Jessica Chastain and Dan Stevens in <i>The Heiress</i>
Jessica Chastain and Dan Stevens in The Heiress
(© Joan Marcus)
Theater by its nature requires "suspension of disbelief," but sometimes a little extra help is required. (Just ask Douglas Hodge!) And since Jessica Chastain's cheekbones could probably cut glass, and her skin glows like the full moon, it can be a little hard to swallow all the chatter about her character, Catherine Sloper, being "ugly" and "unlovable" in Moises Kaufman's otherwise sterling revival of Ruth & Augustus Goetz's The Heiress at the Walter Kerr Theater.

In the show's early acts, the luminous Chastain uses her admirable technique to emphasize Catherine's lack of social grace and self-confidence – her awkward curtsies as she navigates Albert Wolsky's gorgeous gowns are almost worth the price of admission. But even if one believes she's not the most eligible bachelorette in New York, it's hardly inconceivable that dashing charmer Morris Townsend (a thoroughly beguiling Dan Stevens) has quickly fallen for Catherine after just a few meetings.

Which isn't to downplay the suspicions of her father, Dr. Austin Sloper (David Strathairn, perfectly combining carefully calibrated measures of coldness, regret, cruelty, and genuine parental concern), who firmly believes the penniless Morris' primary interests lie not in his daughter's charms, but her current income and future fortune. It's medicine that Catherine finds hard to swallow, especially as Austin often treats Catherine with disdain for not living up to his image (real or intensified) of her late mother.

But whether or not money can buy you love is a dilemma that barely interests Austin's widowed sister, Lavinia Penniman (Judith Ivey, giving an expertly-conceived, scene-stealing performance). It's not just her own infatuation with Morris that causes her to plead his case, although you never doubt for a second she'd jump on him given half a chance. Instead, it's her own experience – colored as it may be – as a woman left alone in the world that makes her urge Catherine to enter into a marriage with Morris.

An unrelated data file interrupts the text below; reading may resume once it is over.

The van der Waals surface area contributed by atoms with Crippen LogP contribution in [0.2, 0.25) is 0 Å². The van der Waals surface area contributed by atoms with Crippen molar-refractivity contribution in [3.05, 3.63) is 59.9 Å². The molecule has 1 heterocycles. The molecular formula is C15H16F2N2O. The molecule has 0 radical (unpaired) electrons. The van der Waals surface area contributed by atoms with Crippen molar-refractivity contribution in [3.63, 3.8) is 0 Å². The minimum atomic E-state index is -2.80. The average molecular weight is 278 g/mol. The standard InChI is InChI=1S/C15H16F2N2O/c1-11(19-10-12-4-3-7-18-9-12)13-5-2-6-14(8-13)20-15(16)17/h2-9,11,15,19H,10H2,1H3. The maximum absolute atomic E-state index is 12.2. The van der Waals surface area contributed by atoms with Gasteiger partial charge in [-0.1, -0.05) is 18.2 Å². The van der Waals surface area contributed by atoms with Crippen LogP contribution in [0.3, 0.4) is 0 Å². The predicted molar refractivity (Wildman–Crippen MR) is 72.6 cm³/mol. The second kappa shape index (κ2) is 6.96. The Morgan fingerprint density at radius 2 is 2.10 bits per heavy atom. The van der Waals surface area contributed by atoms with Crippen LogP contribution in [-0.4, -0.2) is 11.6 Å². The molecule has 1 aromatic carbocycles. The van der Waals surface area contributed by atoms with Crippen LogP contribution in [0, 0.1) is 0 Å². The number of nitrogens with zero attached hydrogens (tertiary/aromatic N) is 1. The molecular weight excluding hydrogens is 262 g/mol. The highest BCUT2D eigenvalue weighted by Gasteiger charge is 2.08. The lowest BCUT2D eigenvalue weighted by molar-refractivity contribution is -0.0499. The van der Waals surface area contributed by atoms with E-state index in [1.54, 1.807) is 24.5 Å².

Kaufman smartly leaves little doubt of Morris' infatuation with the finer things in life, from the silk gloves he bought in Europe with money that might have been better spent on his devoted sister (a fine Dee Nelson) to the crystal glasses he caresses inside Derek McLane's sumptuous vision of the Slopers' 19th-century Washington Square townhouse.

And when his eyes tear up late in the play, after Catherine presents him with jeweled buttons she's brought him from Paris, it's clear how a life of poverty has clarified Morris' priorities. But it's to Stevens' considerable credit that just a shadow of a doubt remains that his feelings for Catherine are as genuine as the rubies he covets.

By the time the gift is made, however, Catherine – newly sure of herself – has made an irrevocable decision. Watching Catherine grow in resolve and self-esteem -- and seeing Chastain magnificently command the stage while doing so -- is perhaps the greatest pleasure of this production. When those enviable cheeks finally burn with fire –almost as red as her home's brocaded wallpaper -- Chastain's Catherine becomes a woman neither to be pitied nor merely loved, but a person to be admired, even feared, and yes, deeply desired.